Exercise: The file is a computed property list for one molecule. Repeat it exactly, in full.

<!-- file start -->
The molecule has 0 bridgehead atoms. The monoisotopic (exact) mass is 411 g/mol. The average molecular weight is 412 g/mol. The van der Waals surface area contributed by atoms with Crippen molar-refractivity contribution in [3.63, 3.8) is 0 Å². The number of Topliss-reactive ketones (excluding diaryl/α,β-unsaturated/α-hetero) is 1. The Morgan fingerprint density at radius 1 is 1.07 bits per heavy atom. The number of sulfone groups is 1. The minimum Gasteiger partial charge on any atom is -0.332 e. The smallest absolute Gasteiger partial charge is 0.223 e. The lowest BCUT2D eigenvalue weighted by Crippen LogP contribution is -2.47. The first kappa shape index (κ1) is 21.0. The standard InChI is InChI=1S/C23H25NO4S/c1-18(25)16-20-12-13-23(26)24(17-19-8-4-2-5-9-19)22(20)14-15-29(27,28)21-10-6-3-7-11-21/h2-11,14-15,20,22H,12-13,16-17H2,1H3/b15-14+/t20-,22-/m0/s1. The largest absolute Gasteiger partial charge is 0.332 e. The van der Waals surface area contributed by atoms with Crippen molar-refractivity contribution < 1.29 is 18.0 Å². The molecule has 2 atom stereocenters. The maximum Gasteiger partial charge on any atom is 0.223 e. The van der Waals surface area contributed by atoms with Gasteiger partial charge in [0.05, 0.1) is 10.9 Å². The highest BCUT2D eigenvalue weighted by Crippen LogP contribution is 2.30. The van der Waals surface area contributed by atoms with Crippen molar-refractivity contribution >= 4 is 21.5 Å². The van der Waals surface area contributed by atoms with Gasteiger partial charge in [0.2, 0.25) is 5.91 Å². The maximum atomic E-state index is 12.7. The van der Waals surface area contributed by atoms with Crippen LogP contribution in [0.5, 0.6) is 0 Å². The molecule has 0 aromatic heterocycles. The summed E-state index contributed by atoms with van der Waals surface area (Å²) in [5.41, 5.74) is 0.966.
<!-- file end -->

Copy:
The molecule has 0 bridgehead atoms. The monoisotopic (exact) mass is 411 g/mol. The average molecular weight is 412 g/mol. The van der Waals surface area contributed by atoms with Crippen molar-refractivity contribution in [3.63, 3.8) is 0 Å². The number of Topliss-reactive ketones (excluding diaryl/α,β-unsaturated/α-hetero) is 1. The Morgan fingerprint density at radius 1 is 1.07 bits per heavy atom. The number of sulfone groups is 1. The minimum Gasteiger partial charge on any atom is -0.332 e. The smallest absolute Gasteiger partial charge is 0.223 e. The lowest BCUT2D eigenvalue weighted by Crippen LogP contribution is -2.47. The first kappa shape index (κ1) is 21.0. The standard InChI is InChI=1S/C23H25NO4S/c1-18(25)16-20-12-13-23(26)24(17-19-8-4-2-5-9-19)22(20)14-15-29(27,28)21-10-6-3-7-11-21/h2-11,14-15,20,22H,12-13,16-17H2,1H3/b15-14+/t20-,22-/m0/s1. The largest absolute Gasteiger partial charge is 0.332 e. The van der Waals surface area contributed by atoms with Crippen molar-refractivity contribution < 1.29 is 18.0 Å². The molecule has 2 atom stereocenters. The maximum Gasteiger partial charge on any atom is 0.223 e. The van der Waals surface area contributed by atoms with Gasteiger partial charge in [0.05, 0.1) is 10.9 Å². The highest BCUT2D eigenvalue weighted by Crippen LogP contribution is 2.30. The van der Waals surface area contributed by atoms with Crippen molar-refractivity contribution >= 4 is 21.5 Å². The van der Waals surface area contributed by atoms with Gasteiger partial charge in [0.2, 0.25) is 5.91 Å². The maximum atomic E-state index is 12.7. The van der Waals surface area contributed by atoms with Crippen LogP contribution in [0.5, 0.6) is 0 Å². The molecule has 0 aromatic heterocycles. The summed E-state index contributed by atoms with van der Waals surface area (Å²) in [5.41, 5.74) is 0.966.